Rohingya refugees are denied entrance in Indonesia

Rohingya refugees are denied entrance in Indonesia
Photo Source: Rohingya refugees arriving in a cramped boat in Indonesia, Aceh, Indonesia, via AFP, 16th November 2023


Nuno Daun

Southeast Asia & Pacific Team 

Global Human Rights Defense


The Rohingya people are an ethnic group who follow Islam, predominantly having resided in the Rakhine State of Myanmar. Under Myanmar’s 1982 Citizenship Law, the Rohingya were effectively denied citizenship, rendering them stateless. Since 2016, the Muslim Rohingya people have suffered severe persecution resulting in the death of over 25.000 people at the hands of the Burmese military forces, a series of events that is now known as the “Rohingya genocide.” According to Rohingya refugees interviewed by Human Rights Watch, they detailed that the Myanmar military forces would raid villages, kill and rape the locals before torching their homes.

Following the incidents that led to the death of thousands of people, an estimated 700.000 Rohingya fled to Bangladesh, whilst 600.000 still reside under oppressive rule in Myanmar. Those who remain in the Rakhine State still face systematic abuse. They are confined to camps, deprived of their liberty without proper access to food, healthcare, education or adequate living conditions. Consequently, this has increased the influx of Rohingya refugees escaping Myanmar to the surrounding nations in the Southeast Pacific region.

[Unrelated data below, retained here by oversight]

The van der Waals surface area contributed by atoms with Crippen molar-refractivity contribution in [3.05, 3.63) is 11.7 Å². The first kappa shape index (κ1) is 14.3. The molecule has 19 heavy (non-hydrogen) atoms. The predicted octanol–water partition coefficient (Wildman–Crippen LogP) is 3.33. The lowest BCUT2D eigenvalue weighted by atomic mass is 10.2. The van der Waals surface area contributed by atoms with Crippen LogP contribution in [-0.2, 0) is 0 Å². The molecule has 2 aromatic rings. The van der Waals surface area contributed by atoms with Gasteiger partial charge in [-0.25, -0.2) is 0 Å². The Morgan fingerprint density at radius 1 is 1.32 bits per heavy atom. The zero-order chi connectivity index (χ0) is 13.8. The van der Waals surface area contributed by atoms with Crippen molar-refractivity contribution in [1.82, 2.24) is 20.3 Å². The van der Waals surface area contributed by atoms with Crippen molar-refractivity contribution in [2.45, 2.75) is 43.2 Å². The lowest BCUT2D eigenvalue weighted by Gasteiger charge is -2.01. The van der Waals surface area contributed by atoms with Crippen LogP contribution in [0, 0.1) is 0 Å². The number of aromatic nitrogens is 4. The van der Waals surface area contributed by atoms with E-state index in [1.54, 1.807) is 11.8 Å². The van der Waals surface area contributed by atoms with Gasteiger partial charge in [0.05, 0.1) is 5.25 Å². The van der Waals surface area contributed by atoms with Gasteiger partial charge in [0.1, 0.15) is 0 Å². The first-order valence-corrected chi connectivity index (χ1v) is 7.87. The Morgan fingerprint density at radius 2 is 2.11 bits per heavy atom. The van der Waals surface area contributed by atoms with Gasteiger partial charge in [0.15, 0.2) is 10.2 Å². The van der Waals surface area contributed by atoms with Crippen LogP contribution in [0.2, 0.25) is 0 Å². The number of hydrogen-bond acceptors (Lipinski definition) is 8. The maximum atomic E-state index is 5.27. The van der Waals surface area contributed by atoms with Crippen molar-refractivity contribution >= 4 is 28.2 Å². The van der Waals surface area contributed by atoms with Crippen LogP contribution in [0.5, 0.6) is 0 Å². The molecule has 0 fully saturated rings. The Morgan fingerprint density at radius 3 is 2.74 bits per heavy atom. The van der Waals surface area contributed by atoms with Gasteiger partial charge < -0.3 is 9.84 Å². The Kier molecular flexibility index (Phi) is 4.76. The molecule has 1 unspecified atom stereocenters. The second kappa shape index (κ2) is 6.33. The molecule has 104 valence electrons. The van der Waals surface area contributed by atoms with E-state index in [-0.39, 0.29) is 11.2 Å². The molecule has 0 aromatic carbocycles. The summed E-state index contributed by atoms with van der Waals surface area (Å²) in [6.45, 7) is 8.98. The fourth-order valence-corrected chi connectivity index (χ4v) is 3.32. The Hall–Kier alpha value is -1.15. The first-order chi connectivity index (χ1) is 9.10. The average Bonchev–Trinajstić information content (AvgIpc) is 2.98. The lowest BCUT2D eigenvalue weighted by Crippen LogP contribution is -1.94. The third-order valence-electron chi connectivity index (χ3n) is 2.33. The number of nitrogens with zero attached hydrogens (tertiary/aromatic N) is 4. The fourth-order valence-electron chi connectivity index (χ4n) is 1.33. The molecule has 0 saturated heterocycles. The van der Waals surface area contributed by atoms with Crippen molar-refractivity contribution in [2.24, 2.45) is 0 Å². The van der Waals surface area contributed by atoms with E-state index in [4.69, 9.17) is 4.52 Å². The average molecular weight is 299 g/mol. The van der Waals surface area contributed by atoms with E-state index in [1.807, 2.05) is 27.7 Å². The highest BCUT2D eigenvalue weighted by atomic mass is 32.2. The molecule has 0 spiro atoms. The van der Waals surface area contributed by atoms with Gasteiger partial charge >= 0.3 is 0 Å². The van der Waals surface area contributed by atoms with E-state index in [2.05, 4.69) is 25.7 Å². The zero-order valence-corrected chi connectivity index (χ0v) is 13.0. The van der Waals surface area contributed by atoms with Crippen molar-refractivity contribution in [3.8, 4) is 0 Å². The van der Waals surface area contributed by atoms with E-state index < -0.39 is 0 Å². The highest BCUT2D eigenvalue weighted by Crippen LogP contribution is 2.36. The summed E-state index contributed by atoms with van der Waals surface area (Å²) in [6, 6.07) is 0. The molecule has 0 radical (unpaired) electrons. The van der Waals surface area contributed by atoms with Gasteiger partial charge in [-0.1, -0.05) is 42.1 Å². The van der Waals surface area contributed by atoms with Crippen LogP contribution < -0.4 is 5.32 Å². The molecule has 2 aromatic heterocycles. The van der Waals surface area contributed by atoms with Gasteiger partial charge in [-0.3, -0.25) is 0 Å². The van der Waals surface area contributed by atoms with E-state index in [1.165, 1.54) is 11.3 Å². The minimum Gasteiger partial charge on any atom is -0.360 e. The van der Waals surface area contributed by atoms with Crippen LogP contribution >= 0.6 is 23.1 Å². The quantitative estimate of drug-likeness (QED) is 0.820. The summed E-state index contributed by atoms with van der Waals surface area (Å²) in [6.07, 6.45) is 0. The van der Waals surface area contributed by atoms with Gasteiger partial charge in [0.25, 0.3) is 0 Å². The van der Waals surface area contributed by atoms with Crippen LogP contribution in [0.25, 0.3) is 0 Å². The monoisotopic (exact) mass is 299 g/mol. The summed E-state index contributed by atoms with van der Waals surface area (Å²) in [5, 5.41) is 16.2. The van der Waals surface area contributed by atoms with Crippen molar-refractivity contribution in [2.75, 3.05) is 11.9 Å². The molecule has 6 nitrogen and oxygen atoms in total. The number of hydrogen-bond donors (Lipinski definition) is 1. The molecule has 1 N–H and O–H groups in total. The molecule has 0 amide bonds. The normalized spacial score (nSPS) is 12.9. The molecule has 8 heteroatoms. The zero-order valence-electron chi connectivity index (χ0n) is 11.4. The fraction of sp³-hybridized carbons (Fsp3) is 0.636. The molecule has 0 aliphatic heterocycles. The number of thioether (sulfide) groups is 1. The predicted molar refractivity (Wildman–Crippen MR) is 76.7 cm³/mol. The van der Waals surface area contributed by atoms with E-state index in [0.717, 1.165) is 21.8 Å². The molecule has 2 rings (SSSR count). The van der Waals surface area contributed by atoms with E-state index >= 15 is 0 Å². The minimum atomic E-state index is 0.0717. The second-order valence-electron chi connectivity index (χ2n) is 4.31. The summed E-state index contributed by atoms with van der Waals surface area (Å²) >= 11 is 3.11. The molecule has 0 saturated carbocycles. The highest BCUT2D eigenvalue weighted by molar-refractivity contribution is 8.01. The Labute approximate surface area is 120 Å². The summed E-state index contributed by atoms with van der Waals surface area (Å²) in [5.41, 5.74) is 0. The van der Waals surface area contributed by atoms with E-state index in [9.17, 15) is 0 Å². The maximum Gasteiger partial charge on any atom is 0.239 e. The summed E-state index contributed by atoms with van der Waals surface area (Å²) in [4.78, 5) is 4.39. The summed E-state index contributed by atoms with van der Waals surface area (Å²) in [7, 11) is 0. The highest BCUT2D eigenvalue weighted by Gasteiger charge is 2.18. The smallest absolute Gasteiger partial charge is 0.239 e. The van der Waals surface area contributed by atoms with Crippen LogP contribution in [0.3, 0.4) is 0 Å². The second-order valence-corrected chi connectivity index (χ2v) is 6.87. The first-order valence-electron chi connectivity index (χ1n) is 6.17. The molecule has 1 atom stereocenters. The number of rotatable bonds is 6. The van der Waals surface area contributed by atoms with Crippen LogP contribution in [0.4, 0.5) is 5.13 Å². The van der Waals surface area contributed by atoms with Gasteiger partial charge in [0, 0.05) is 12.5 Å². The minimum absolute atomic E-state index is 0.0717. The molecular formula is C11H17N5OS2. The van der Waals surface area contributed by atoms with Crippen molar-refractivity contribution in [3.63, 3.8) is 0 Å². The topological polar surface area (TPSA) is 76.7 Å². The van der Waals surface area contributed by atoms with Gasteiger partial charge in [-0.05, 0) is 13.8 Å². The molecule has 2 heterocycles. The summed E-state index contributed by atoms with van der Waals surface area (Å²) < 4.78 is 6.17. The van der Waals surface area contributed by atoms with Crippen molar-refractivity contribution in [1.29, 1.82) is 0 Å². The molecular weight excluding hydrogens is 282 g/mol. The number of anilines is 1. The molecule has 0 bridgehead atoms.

Arriving in Indonesia

On the 16th of November 2023, a decrepit wooden boat carrying about 350 Rohingya refugees arrived at the coast of Aceh, Indonesia, after having spent three weeks at sea, having set out from Bangladesh. However, they were confronted with locals denying them entrance, with a community leader claiming that they were using their port as a point of entry for human trafficking. They proceeded to push the boat back into the sea, forcing them to coast at a nearby town a few miles down. Some of the local fishermen provided some of the refugees with water, blankets and food after noticing the dire state that some of the refugees were in, with some clearly ill, malnourished and starving. Many of the disembarked refugees collapsed on the beach after having spent weeks at sea with little to no resources, many of the refugees aboard the boat were women and children. Late into the evening, a video surfaced of refugees being dragged and forced back into the boat by local residents. As per prior reports, people in Aceh had welcomed refugees as a port of entry into Indonesia before being moved into other parts of the country. However, tension between the locals and refugees has escalated in recent years with the increasing number of arriving refugees. 

Due to the increasing number of refugee boats arriving Myanmar and Bangladesh, Indonesia faces a new refugee crisis. A community leader stated that Indonesia is not prepared nor does it have a concrete comprehensive plan to deal with the increasing number of refugees, despite having stated in a 2016 presidential decree that the Indonesian government would create institutions to handle the arrivals. In a statement on the 17th of November, the Indonesian Foreign Ministry said that it had “no obligation or capacity to accommodate refugees or provide a permanent solution for their resettlement.” Indonesia is not  a signatory party to the 1951 Refugee Convention nor the 1967 Protocol on Refugees. Other neighboring nations, who are also not signatories of the Refugee Convention, Thailand and Malaysia, have also previously denied the entry of Rohingya and have sent boats back.

Sources and further readings: